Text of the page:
AuthorEidson, Andrea Christine
MetadataShow full item record
PublisherThe University of Arizona.
RightsCopyright © is held by the author. Digital access to this material is made possible by the University Libraries, University of Arizona. Further transmission, reproduction or presentation (such as public display or performance) of protected items is prohibited except with permission of the author.
AbstractThis paper serves as a review of Type II diabetes and pre-diabetes and their associated risk factors: obesity, race, age, and family history of the disease. A new risk factor, Acanthosis Nigricans, is examined in ordinance with common diabetes risk factors, and correlations are drawn between its occurrence and Type II diabetes. Acanthosis Nigricans is a skin condition that can be non-invasively identified. With the current rise of diabetes and obesity in children and adults, finding an easily identifiable risk factor is pertinent for catching the disease in the pre-diabetic state before Type II diabetes is developed. The role of Community Health Workers in disease prevention and intervention was also examined. In our findings, Acanthosis Nigricans is indicative specifically of development of insulin resistance and is most often seen in Hispanic and Black populations. Decreases in physical activity and increases in food-insecure households puts children at higher risk of diabetes development than ever before. Community Health Workers serve as a critical link between families in low-income communities and adequate health education. With proper training, community health workers have the potential to help low-income families stop the development of Type II diabetes in their children before it begins.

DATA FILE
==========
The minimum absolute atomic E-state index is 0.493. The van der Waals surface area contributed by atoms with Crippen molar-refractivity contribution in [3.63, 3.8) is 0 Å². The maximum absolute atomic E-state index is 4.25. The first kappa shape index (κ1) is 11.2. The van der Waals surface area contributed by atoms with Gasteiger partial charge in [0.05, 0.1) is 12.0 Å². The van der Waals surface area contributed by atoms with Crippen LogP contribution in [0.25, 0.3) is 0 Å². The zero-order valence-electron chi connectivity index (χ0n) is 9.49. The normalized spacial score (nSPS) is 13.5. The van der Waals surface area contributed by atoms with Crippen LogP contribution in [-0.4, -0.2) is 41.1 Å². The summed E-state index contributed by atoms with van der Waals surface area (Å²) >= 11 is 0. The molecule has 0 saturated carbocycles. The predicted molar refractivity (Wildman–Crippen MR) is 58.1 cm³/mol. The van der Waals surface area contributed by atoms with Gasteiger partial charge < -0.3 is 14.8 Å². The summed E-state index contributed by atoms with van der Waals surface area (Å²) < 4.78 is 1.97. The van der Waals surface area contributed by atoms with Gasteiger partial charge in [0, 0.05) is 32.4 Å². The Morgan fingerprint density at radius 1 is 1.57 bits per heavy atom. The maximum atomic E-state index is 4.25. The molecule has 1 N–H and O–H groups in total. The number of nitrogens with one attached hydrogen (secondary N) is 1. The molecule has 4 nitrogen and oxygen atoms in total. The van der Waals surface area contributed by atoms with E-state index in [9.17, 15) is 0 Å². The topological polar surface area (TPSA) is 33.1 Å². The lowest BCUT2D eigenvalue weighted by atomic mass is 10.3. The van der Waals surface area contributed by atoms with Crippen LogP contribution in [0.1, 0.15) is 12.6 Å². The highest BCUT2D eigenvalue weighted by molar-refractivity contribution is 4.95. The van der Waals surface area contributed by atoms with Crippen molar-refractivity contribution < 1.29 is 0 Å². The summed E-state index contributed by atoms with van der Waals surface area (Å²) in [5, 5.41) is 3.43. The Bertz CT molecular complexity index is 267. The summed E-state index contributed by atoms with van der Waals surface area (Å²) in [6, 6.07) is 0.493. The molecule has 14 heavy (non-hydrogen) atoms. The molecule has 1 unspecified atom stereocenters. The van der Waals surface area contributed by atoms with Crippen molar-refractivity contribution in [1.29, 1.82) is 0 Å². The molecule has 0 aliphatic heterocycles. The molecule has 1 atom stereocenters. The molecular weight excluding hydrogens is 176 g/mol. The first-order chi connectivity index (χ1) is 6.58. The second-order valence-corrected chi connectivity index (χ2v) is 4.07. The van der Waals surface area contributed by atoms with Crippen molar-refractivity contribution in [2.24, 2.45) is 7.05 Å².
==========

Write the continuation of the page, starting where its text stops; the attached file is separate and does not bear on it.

Degree ProgramHonors College